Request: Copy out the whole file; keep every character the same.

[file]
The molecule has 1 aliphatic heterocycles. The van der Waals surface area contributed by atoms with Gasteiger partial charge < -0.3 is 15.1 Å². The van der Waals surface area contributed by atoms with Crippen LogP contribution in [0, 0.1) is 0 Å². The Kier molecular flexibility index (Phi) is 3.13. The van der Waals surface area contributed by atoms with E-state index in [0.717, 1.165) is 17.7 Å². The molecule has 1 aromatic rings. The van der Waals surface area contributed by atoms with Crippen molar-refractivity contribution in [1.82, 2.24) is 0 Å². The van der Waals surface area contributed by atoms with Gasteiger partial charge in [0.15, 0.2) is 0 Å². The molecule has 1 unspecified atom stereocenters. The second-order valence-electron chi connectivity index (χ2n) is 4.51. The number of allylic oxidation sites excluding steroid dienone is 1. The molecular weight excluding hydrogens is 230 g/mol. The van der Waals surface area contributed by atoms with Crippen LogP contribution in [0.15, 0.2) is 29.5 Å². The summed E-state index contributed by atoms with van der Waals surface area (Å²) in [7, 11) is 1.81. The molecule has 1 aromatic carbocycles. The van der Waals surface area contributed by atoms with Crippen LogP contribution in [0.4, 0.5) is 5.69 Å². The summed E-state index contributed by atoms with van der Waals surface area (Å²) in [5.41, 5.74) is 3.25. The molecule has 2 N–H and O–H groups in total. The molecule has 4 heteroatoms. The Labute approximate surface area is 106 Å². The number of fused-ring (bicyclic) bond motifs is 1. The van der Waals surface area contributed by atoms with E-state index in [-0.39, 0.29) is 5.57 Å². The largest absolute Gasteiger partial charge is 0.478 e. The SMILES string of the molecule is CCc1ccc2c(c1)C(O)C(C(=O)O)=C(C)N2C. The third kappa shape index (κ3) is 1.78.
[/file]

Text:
The molecule has 1 aliphatic heterocycles. The van der Waals surface area contributed by atoms with Gasteiger partial charge < -0.3 is 15.1 Å². The van der Waals surface area contributed by atoms with Crippen LogP contribution in [0, 0.1) is 0 Å². The Kier molecular flexibility index (Phi) is 3.13. The van der Waals surface area contributed by atoms with E-state index in [0.717, 1.165) is 17.7 Å². The molecule has 1 aromatic rings. The van der Waals surface area contributed by atoms with Crippen molar-refractivity contribution in [1.82, 2.24) is 0 Å². The van der Waals surface area contributed by atoms with Gasteiger partial charge in [0.15, 0.2) is 0 Å². The molecule has 1 unspecified atom stereocenters. The second-order valence-electron chi connectivity index (χ2n) is 4.51. The number of allylic oxidation sites excluding steroid dienone is 1. The molecular weight excluding hydrogens is 230 g/mol. The van der Waals surface area contributed by atoms with Crippen LogP contribution in [0.15, 0.2) is 29.5 Å². The summed E-state index contributed by atoms with van der Waals surface area (Å²) in [7, 11) is 1.81. The molecule has 1 aromatic carbocycles. The van der Waals surface area contributed by atoms with Crippen LogP contribution in [0.4, 0.5) is 5.69 Å². The summed E-state index contributed by atoms with van der Waals surface area (Å²) in [5.41, 5.74) is 3.25. The molecule has 2 N–H and O–H groups in total. The molecule has 4 heteroatoms. The Labute approximate surface area is 106 Å². The number of fused-ring (bicyclic) bond motifs is 1. The van der Waals surface area contributed by atoms with E-state index in [-0.39, 0.29) is 5.57 Å². The largest absolute Gasteiger partial charge is 0.478 e. The SMILES string of the molecule is CCc1ccc2c(c1)C(O)C(C(=O)O)=C(C)N2C. The third kappa shape index (κ3) is 1.78.